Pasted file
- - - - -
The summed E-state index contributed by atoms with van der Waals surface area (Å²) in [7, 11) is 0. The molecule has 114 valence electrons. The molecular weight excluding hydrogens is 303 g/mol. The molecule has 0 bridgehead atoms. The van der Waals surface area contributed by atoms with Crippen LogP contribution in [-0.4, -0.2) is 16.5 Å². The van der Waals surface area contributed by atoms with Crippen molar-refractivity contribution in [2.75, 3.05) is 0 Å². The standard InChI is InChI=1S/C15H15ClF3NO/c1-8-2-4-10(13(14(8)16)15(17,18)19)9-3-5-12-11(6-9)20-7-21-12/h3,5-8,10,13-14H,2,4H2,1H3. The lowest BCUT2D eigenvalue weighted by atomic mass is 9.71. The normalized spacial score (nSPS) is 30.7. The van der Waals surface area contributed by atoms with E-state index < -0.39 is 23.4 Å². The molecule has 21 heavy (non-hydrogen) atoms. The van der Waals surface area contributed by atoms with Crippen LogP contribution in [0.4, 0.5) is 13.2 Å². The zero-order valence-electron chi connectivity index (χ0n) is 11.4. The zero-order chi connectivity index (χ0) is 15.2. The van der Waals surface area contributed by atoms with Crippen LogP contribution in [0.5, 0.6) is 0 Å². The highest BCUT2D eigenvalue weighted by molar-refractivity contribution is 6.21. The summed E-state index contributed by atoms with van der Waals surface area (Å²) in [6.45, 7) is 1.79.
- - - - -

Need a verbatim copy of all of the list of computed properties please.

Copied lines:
The summed E-state index contributed by atoms with van der Waals surface area (Å²) in [7, 11) is 0. The molecule has 114 valence electrons. The molecular weight excluding hydrogens is 303 g/mol. The molecule has 0 bridgehead atoms. The van der Waals surface area contributed by atoms with Crippen LogP contribution in [-0.4, -0.2) is 16.5 Å². The van der Waals surface area contributed by atoms with Crippen molar-refractivity contribution in [2.75, 3.05) is 0 Å². The standard InChI is InChI=1S/C15H15ClF3NO/c1-8-2-4-10(13(14(8)16)15(17,18)19)9-3-5-12-11(6-9)20-7-21-12/h3,5-8,10,13-14H,2,4H2,1H3. The lowest BCUT2D eigenvalue weighted by atomic mass is 9.71. The normalized spacial score (nSPS) is 30.7. The van der Waals surface area contributed by atoms with E-state index < -0.39 is 23.4 Å². The molecule has 21 heavy (non-hydrogen) atoms. The van der Waals surface area contributed by atoms with Crippen LogP contribution in [0.4, 0.5) is 13.2 Å². The zero-order valence-electron chi connectivity index (χ0n) is 11.4. The zero-order chi connectivity index (χ0) is 15.2. The van der Waals surface area contributed by atoms with Crippen LogP contribution in [0.5, 0.6) is 0 Å². The highest BCUT2D eigenvalue weighted by molar-refractivity contribution is 6.21. The summed E-state index contributed by atoms with van der Waals surface area (Å²) in [6.45, 7) is 1.79.